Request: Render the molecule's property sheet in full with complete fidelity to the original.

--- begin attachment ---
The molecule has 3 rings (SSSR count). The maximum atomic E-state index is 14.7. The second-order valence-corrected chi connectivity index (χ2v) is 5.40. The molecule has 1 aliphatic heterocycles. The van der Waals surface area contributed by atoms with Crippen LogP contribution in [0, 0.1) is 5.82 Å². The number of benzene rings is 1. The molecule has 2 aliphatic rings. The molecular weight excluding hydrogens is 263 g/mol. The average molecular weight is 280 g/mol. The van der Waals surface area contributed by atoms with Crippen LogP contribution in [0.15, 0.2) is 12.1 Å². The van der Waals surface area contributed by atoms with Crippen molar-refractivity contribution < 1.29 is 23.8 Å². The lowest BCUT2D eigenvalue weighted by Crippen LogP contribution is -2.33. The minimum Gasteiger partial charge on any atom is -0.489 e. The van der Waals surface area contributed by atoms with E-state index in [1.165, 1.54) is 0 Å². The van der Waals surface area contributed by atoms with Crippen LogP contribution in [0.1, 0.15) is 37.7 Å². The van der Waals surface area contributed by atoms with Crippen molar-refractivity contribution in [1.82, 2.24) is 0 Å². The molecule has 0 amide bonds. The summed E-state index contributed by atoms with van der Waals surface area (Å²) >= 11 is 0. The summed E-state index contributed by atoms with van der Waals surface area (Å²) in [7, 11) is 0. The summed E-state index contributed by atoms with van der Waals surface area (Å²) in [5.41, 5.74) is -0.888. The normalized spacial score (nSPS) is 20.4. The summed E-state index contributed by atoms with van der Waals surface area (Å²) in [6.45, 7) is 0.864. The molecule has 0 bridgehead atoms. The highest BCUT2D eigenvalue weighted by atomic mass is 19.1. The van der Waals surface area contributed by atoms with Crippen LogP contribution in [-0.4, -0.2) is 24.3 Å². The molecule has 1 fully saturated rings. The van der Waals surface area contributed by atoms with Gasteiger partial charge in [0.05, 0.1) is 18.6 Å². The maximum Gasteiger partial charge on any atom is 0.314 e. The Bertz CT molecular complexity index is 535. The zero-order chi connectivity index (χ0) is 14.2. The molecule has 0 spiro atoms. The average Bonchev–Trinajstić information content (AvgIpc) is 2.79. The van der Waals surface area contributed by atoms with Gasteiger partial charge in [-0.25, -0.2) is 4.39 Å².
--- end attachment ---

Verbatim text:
The molecule has 3 rings (SSSR count). The maximum atomic E-state index is 14.7. The second-order valence-corrected chi connectivity index (χ2v) is 5.40. The molecule has 1 aliphatic heterocycles. The van der Waals surface area contributed by atoms with Crippen LogP contribution in [0, 0.1) is 5.82 Å². The number of benzene rings is 1. The molecule has 2 aliphatic rings. The molecular weight excluding hydrogens is 263 g/mol. The average molecular weight is 280 g/mol. The van der Waals surface area contributed by atoms with Crippen LogP contribution in [0.15, 0.2) is 12.1 Å². The van der Waals surface area contributed by atoms with Crippen molar-refractivity contribution < 1.29 is 23.8 Å². The lowest BCUT2D eigenvalue weighted by Crippen LogP contribution is -2.33. The minimum Gasteiger partial charge on any atom is -0.489 e. The van der Waals surface area contributed by atoms with E-state index in [1.165, 1.54) is 0 Å². The van der Waals surface area contributed by atoms with Crippen LogP contribution in [0.1, 0.15) is 37.7 Å². The van der Waals surface area contributed by atoms with Crippen molar-refractivity contribution in [1.82, 2.24) is 0 Å². The molecule has 0 amide bonds. The summed E-state index contributed by atoms with van der Waals surface area (Å²) >= 11 is 0. The summed E-state index contributed by atoms with van der Waals surface area (Å²) in [7, 11) is 0. The summed E-state index contributed by atoms with van der Waals surface area (Å²) in [5.41, 5.74) is -0.888. The normalized spacial score (nSPS) is 20.4. The summed E-state index contributed by atoms with van der Waals surface area (Å²) in [6.45, 7) is 0.864. The molecule has 0 bridgehead atoms. The highest BCUT2D eigenvalue weighted by atomic mass is 19.1. The van der Waals surface area contributed by atoms with Crippen LogP contribution in [-0.4, -0.2) is 24.3 Å². The molecule has 1 fully saturated rings. The van der Waals surface area contributed by atoms with Gasteiger partial charge in [0.05, 0.1) is 18.6 Å². The maximum Gasteiger partial charge on any atom is 0.314 e. The Bertz CT molecular complexity index is 535. The zero-order chi connectivity index (χ0) is 14.2. The molecule has 0 spiro atoms. The average Bonchev–Trinajstić information content (AvgIpc) is 2.79. The van der Waals surface area contributed by atoms with Gasteiger partial charge in [-0.25, -0.2) is 4.39 Å².